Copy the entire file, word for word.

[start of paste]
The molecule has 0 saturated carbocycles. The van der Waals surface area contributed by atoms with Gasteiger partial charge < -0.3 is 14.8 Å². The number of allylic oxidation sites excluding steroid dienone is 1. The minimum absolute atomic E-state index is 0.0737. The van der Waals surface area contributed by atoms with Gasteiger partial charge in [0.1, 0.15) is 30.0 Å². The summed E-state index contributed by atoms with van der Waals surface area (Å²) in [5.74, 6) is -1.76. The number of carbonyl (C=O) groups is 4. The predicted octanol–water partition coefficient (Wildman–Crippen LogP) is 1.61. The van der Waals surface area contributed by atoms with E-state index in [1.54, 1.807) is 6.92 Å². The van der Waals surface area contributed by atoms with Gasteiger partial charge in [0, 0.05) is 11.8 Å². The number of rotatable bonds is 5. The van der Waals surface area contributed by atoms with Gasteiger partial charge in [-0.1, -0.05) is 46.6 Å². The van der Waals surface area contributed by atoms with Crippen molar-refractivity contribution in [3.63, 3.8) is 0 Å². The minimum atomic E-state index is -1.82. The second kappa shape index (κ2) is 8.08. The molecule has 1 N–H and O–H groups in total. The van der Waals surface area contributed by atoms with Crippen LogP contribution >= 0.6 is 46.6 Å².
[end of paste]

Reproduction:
The molecule has 0 saturated carbocycles. The van der Waals surface area contributed by atoms with Gasteiger partial charge < -0.3 is 14.8 Å². The number of allylic oxidation sites excluding steroid dienone is 1. The minimum absolute atomic E-state index is 0.0737. The van der Waals surface area contributed by atoms with Gasteiger partial charge in [0.1, 0.15) is 30.0 Å². The summed E-state index contributed by atoms with van der Waals surface area (Å²) in [5.74, 6) is -1.76. The number of carbonyl (C=O) groups is 4. The predicted octanol–water partition coefficient (Wildman–Crippen LogP) is 1.61. The van der Waals surface area contributed by atoms with E-state index in [1.54, 1.807) is 6.92 Å². The van der Waals surface area contributed by atoms with Gasteiger partial charge in [0, 0.05) is 11.8 Å². The number of rotatable bonds is 5. The van der Waals surface area contributed by atoms with Gasteiger partial charge in [-0.1, -0.05) is 46.6 Å². The van der Waals surface area contributed by atoms with Crippen molar-refractivity contribution in [3.63, 3.8) is 0 Å². The minimum atomic E-state index is -1.82. The second kappa shape index (κ2) is 8.08. The molecule has 1 N–H and O–H groups in total. The van der Waals surface area contributed by atoms with Crippen LogP contribution >= 0.6 is 46.6 Å².